For roughly the price of a “venti” coffee at Starbucks, less than two gallons of gas or a beer at a bar, Google wants to buy your online privacy.
According to a Google landing page, the search giant is looking for “panelists” to add a Chrome extension called Screenwise that will share with Google the sites you visit and how you use them.
Your reward for participating? A $5 Amazon.com gift card code when you sign up and download the Screenwise browser extension, with the potential to earn up to $25 in Amazon gift card codes by the end of the year. The requirements: just that you are over the age of 13 and have a Google account.
Google doesn’t say exactly what it plans to do with this information, other than it will help to “improve Google products and services and make a better online experience for everyone.” It also says that it will evaluate what, if any, changes will be made to gift card amounts for continuing participation beyond 12 months.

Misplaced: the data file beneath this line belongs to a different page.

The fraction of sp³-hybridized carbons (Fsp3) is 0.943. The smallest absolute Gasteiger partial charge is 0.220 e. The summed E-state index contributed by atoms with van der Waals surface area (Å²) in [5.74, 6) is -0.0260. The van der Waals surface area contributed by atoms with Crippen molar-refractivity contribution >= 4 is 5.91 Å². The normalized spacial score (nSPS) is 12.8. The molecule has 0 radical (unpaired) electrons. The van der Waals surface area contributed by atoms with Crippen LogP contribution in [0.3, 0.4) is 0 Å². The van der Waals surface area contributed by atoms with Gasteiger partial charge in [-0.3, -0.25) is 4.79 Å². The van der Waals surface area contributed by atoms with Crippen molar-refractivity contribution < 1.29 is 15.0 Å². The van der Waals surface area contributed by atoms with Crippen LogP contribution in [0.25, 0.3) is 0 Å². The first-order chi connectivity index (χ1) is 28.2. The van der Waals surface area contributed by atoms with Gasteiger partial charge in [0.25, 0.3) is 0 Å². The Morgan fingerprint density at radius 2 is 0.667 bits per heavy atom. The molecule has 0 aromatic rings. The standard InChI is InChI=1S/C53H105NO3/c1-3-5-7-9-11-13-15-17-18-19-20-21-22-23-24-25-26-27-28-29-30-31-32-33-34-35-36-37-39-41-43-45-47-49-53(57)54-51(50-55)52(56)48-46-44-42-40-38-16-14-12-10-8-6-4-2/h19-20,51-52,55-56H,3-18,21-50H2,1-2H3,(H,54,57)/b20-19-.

According to another report, Google also contacted users recently to install a piece of hardware on their network to do additional monitoring. Participants in the “Screenwise Panel” will receive a heftier sum of $100 for joining, plus $20 each month the household participates.
News of the project sparked outrage—and conversation—in the tech community, with many questioning why people would give up their online privacy in exchange for a measly $5, especially at a time where Facebook’s and Google’s handling of personal information has been widely scrutinized.
In a statement, Google took this to task, reminding everyone that this project is entirely voluntary:
Like many other web and media companies, we do panel research to help better serve our users by learning more about people’s media use, on the web and elsewhere. This panel is one such small project that started near the beginning of the year. Of course, this is completely optional to join. People can choose to participate if it’s of interest (or if the gift appeals) and everyone who does participate has complete transparency and control over what Internet use is being included in the panel. People can stay on the panel as long as they’d like, or leave at any time.
The Google/Screenwise gig appears to have appealed to a lot of people. Today, it stopped accepting volunteers, posting a message that read, “We appreciate and are overwhelmed by your interest at the moment. Please come back for more details.”
What do you think of Google’s offer? Do you have a price for disclosing your online browsing habits?